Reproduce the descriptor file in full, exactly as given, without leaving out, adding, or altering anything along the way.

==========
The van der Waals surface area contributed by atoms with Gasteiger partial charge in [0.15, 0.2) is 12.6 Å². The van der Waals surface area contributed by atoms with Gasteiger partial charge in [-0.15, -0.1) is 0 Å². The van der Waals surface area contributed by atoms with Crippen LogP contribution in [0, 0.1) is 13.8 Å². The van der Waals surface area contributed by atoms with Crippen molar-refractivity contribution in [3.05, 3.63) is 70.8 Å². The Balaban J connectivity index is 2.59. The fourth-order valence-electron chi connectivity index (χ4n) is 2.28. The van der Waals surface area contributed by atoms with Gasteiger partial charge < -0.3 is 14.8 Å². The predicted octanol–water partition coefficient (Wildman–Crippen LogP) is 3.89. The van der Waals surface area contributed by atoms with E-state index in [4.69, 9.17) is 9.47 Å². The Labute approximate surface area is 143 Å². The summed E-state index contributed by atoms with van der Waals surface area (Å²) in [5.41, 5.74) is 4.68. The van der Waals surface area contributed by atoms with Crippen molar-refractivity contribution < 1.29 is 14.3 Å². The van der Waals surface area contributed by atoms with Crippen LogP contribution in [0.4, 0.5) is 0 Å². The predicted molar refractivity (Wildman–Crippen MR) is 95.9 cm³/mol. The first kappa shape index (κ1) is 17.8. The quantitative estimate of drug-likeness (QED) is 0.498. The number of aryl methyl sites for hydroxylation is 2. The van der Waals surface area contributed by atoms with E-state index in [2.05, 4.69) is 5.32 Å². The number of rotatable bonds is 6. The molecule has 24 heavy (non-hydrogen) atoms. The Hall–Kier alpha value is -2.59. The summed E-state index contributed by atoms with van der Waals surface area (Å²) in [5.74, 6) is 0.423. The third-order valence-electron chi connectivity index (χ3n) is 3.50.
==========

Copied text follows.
The van der Waals surface area contributed by atoms with Gasteiger partial charge in [0.15, 0.2) is 12.6 Å². The van der Waals surface area contributed by atoms with Gasteiger partial charge in [-0.15, -0.1) is 0 Å². The van der Waals surface area contributed by atoms with Crippen LogP contribution in [0, 0.1) is 13.8 Å². The van der Waals surface area contributed by atoms with Crippen molar-refractivity contribution in [3.05, 3.63) is 70.8 Å². The Balaban J connectivity index is 2.59. The fourth-order valence-electron chi connectivity index (χ4n) is 2.28. The van der Waals surface area contributed by atoms with Gasteiger partial charge < -0.3 is 14.8 Å². The predicted octanol–water partition coefficient (Wildman–Crippen LogP) is 3.89. The van der Waals surface area contributed by atoms with E-state index in [4.69, 9.17) is 9.47 Å². The Labute approximate surface area is 143 Å². The summed E-state index contributed by atoms with van der Waals surface area (Å²) in [5.41, 5.74) is 4.68. The van der Waals surface area contributed by atoms with Crippen molar-refractivity contribution < 1.29 is 14.3 Å². The van der Waals surface area contributed by atoms with Crippen LogP contribution in [0.4, 0.5) is 0 Å². The predicted molar refractivity (Wildman–Crippen MR) is 95.9 cm³/mol. The first kappa shape index (κ1) is 17.8. The quantitative estimate of drug-likeness (QED) is 0.498. The number of aryl methyl sites for hydroxylation is 2. The van der Waals surface area contributed by atoms with E-state index in [2.05, 4.69) is 5.32 Å². The number of rotatable bonds is 6. The molecule has 24 heavy (non-hydrogen) atoms. The Hall–Kier alpha value is -2.59. The summed E-state index contributed by atoms with van der Waals surface area (Å²) in [5.74, 6) is 0.423. The third-order valence-electron chi connectivity index (χ3n) is 3.50.